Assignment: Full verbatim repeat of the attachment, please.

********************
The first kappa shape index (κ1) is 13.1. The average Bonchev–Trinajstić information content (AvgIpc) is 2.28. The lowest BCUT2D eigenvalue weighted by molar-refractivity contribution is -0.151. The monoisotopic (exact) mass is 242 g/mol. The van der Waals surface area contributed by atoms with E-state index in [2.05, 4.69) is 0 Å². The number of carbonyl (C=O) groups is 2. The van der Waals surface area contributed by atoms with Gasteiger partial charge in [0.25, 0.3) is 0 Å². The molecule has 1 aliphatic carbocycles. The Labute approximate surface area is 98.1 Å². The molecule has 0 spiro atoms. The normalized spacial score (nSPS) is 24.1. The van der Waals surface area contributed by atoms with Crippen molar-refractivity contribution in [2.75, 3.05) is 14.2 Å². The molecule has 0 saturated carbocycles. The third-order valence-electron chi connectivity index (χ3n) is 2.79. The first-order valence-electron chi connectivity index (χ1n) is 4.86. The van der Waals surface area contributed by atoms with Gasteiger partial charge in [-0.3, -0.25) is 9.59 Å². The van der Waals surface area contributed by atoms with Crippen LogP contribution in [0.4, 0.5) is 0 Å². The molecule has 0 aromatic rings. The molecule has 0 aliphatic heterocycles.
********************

The first kappa shape index (κ1) is 13.1. The average Bonchev–Trinajstić information content (AvgIpc) is 2.28. The lowest BCUT2D eigenvalue weighted by molar-refractivity contribution is -0.151. The monoisotopic (exact) mass is 242 g/mol. The van der Waals surface area contributed by atoms with E-state index in [2.05, 4.69) is 0 Å². The number of carbonyl (C=O) groups is 2. The van der Waals surface area contributed by atoms with Gasteiger partial charge in [0.25, 0.3) is 0 Å². The molecule has 1 aliphatic carbocycles. The Labute approximate surface area is 98.1 Å². The molecule has 0 spiro atoms. The normalized spacial score (nSPS) is 24.1. The van der Waals surface area contributed by atoms with Crippen molar-refractivity contribution in [2.75, 3.05) is 14.2 Å². The molecule has 0 saturated carbocycles. The third-order valence-electron chi connectivity index (χ3n) is 2.79. The first-order valence-electron chi connectivity index (χ1n) is 4.86. The van der Waals surface area contributed by atoms with Gasteiger partial charge in [-0.3, -0.25) is 9.59 Å². The van der Waals surface area contributed by atoms with Crippen LogP contribution in [0.4, 0.5) is 0 Å². The molecule has 0 aromatic rings. The molecule has 0 aliphatic heterocycles.